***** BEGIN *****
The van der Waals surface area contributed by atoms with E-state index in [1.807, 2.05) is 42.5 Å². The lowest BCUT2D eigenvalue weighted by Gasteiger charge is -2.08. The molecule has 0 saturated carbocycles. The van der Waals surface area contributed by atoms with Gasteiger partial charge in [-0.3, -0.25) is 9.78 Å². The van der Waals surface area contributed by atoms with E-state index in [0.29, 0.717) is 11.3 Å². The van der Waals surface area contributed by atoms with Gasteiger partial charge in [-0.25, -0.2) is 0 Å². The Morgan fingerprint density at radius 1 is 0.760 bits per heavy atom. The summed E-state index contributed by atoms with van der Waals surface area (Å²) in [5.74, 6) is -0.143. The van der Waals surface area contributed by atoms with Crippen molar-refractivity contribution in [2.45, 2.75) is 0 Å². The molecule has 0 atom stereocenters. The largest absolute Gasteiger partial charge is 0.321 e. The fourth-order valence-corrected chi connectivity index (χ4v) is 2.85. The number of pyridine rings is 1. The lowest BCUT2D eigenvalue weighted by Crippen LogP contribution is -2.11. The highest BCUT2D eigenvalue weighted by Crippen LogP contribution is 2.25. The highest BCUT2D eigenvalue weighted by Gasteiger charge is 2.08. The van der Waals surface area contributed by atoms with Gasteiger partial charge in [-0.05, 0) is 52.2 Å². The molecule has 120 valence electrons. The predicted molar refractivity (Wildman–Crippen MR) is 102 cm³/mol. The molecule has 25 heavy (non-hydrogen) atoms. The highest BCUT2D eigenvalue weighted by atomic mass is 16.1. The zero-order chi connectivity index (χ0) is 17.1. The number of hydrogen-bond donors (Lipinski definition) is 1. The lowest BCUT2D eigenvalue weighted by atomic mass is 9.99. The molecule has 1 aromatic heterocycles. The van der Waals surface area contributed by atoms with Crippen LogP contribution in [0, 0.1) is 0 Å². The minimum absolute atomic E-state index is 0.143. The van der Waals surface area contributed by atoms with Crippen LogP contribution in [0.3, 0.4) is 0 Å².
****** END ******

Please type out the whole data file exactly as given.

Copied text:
The van der Waals surface area contributed by atoms with E-state index in [1.807, 2.05) is 42.5 Å². The lowest BCUT2D eigenvalue weighted by Gasteiger charge is -2.08. The molecule has 0 saturated carbocycles. The van der Waals surface area contributed by atoms with Gasteiger partial charge in [-0.3, -0.25) is 9.78 Å². The van der Waals surface area contributed by atoms with E-state index in [0.29, 0.717) is 11.3 Å². The van der Waals surface area contributed by atoms with Gasteiger partial charge in [-0.25, -0.2) is 0 Å². The Morgan fingerprint density at radius 1 is 0.760 bits per heavy atom. The summed E-state index contributed by atoms with van der Waals surface area (Å²) in [5.74, 6) is -0.143. The van der Waals surface area contributed by atoms with Crippen molar-refractivity contribution in [2.45, 2.75) is 0 Å². The molecule has 0 atom stereocenters. The largest absolute Gasteiger partial charge is 0.321 e. The fourth-order valence-corrected chi connectivity index (χ4v) is 2.85. The number of pyridine rings is 1. The lowest BCUT2D eigenvalue weighted by Crippen LogP contribution is -2.11. The highest BCUT2D eigenvalue weighted by Crippen LogP contribution is 2.25. The highest BCUT2D eigenvalue weighted by Gasteiger charge is 2.08. The van der Waals surface area contributed by atoms with Gasteiger partial charge in [-0.05, 0) is 52.2 Å². The molecule has 120 valence electrons. The predicted molar refractivity (Wildman–Crippen MR) is 102 cm³/mol. The molecule has 25 heavy (non-hydrogen) atoms. The highest BCUT2D eigenvalue weighted by atomic mass is 16.1. The zero-order chi connectivity index (χ0) is 17.1. The number of hydrogen-bond donors (Lipinski definition) is 1. The lowest BCUT2D eigenvalue weighted by atomic mass is 9.99. The molecule has 1 aromatic heterocycles. The van der Waals surface area contributed by atoms with Crippen LogP contribution in [0, 0.1) is 0 Å². The minimum absolute atomic E-state index is 0.143. The van der Waals surface area contributed by atoms with Crippen LogP contribution in [0.3, 0.4) is 0 Å².